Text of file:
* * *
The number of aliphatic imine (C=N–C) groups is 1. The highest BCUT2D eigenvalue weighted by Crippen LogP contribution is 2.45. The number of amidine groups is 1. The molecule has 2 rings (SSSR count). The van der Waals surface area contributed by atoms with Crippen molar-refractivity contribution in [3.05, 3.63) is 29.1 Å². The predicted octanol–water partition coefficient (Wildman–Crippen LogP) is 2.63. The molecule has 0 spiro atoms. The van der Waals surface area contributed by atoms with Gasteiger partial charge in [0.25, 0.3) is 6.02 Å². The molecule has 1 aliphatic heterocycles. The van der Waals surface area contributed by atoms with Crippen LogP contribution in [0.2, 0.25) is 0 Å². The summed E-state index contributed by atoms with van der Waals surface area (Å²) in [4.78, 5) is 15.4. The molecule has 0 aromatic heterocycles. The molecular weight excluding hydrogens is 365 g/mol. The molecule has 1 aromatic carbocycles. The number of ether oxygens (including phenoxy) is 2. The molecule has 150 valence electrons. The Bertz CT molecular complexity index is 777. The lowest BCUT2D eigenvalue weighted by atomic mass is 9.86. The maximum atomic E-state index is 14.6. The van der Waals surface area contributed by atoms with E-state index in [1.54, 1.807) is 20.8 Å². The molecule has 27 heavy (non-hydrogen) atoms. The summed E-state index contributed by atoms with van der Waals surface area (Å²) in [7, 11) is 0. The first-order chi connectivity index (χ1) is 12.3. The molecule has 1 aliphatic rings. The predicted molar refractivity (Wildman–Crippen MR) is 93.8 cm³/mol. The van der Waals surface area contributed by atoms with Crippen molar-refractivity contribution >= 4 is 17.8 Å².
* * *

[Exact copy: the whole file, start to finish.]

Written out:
The number of aliphatic imine (C=N–C) groups is 1. The highest BCUT2D eigenvalue weighted by Crippen LogP contribution is 2.45. The number of amidine groups is 1. The molecule has 2 rings (SSSR count). The van der Waals surface area contributed by atoms with Crippen molar-refractivity contribution in [3.05, 3.63) is 29.1 Å². The predicted octanol–water partition coefficient (Wildman–Crippen LogP) is 2.63. The molecule has 0 spiro atoms. The van der Waals surface area contributed by atoms with Gasteiger partial charge in [0.25, 0.3) is 6.02 Å². The molecule has 1 aliphatic heterocycles. The van der Waals surface area contributed by atoms with Crippen LogP contribution in [0.2, 0.25) is 0 Å². The summed E-state index contributed by atoms with van der Waals surface area (Å²) in [4.78, 5) is 15.4. The molecule has 0 aromatic heterocycles. The molecular weight excluding hydrogens is 365 g/mol. The molecule has 1 aromatic carbocycles. The number of ether oxygens (including phenoxy) is 2. The molecule has 150 valence electrons. The Bertz CT molecular complexity index is 777. The lowest BCUT2D eigenvalue weighted by atomic mass is 9.86. The maximum atomic E-state index is 14.6. The van der Waals surface area contributed by atoms with E-state index in [1.54, 1.807) is 20.8 Å². The molecule has 27 heavy (non-hydrogen) atoms. The summed E-state index contributed by atoms with van der Waals surface area (Å²) in [7, 11) is 0. The first-order chi connectivity index (χ1) is 12.3. The molecule has 1 aliphatic rings. The predicted molar refractivity (Wildman–Crippen MR) is 93.8 cm³/mol. The van der Waals surface area contributed by atoms with Crippen molar-refractivity contribution >= 4 is 17.8 Å².